If only America’s leaders would pay closer attention to brainless action movies, they could have avoided Afghanistan in 2010 becoming America’s second Viet Nam. If the politics doesn’t kill you, the irony will.

Final scene: Rambo and Trautman are surrounded by the whole Russian army, like Butch Cassidy and the Sundance Kid. Only stupider. Marc de Jonge in his badass helicopter gunship entreats them to surrender. It looks like lights out – until the Mujahedeen come to the rescue! Hooray for ‘the terrorists’! With their horses and single-shot rifles, they take down the Russian tanks and infantry armed with automatic weapons. Reality at its most drunken French kiss. It helps that Trautman has one of those Movie Guns that never runs out of ammo. Yet the question remains for director Peter MacDonald, How can we make this spectacle bigger and stupider?

Rambo in a tank plays chicken with the gunship – and rams it head on while it is flying at him at ground level. Now that’s politics.

Having run out of body oil, Rambo bids his muslim friends goodbye, assuring them that America would support them forever and not demonize them or fear them for their olive complexion or stereotype them as terrorists. And the muslims believed him because America is such an open-minded, intelligent, peace-loving country… the same country that brought them the open-minded, intelligent, peace-loving film RAMBO III.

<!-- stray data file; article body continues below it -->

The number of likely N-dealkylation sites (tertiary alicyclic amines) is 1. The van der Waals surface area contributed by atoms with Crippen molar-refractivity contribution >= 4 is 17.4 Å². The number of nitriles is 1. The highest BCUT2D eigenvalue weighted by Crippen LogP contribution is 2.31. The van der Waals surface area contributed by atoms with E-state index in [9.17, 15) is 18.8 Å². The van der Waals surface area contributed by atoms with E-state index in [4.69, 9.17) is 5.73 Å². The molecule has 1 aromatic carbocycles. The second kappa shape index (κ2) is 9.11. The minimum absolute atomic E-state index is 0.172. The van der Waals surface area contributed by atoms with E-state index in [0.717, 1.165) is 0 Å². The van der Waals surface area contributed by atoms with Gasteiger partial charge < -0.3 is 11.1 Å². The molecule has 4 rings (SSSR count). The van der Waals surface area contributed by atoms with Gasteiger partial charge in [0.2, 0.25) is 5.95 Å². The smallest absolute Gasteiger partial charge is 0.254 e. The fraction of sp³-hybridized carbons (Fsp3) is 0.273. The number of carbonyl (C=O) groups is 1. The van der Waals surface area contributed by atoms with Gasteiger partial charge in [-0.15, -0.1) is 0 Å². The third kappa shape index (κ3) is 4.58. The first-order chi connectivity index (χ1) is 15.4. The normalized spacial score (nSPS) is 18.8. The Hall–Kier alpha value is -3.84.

END

FirstBlood_titleRamboFirstBloodPartII_titleRamboIII_titleRambo_title
RamboIII_titleRAMBO III (May 1988)
aka: FIRST BLOOD III.
aka: RAMBO: FIRST BLOOD PART III.
Director: Peter MacDonald.
Writers: David Morrell, Sylvester Stallone, Sheldon Lettich.
Starring: Sylvester Stallone, Richard Crenna, Kurtwood Smith, Marc de Jonge, Spiros Focás, Sasson Gabai, Doudi Shoua, Randy Raney, Marcus Gilbert, Alon Aboutboul, Mahmoud Assadollahi, Joseph Shiloach, Harold Diamond.
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Word Count: 960      No. 602
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Poffy-SezGym Beans.
Y’know, we can gag all we want about Rambo/ Stallone’s physique, because it is a visual hyperbole, an eccentric departure from all those specimens of human males around him, but goddammit if we ALL wouldn’t like to be that shithouse-built, just for once in our wretched gym-hitting lives.

Poffy-SezCounting to Dumb.
There’s no pretense in RAMBO III’s title – a clarion call to fans that the movie is unequivocally centered on Stallone’s iconic war machine – but the name makes absolutely no sense. For there to be a RAMBO III, there had to be a RAMBO II, which there isn’t. The film considered RAMBO II is called RAMBO: FIRST BLOOD PART II. Further, the film that the filmmakers want us to consider as RAMBO I is called FIRST BLOOD.

And the first film that is actually called just plain “RAMBO” (a title which would connote it is the first film in the RAMBO series) was released in 2008, 21 years after RAMBO III, making it technically RAMBO IV, in the weird numbering universe of the RAMBO franchise.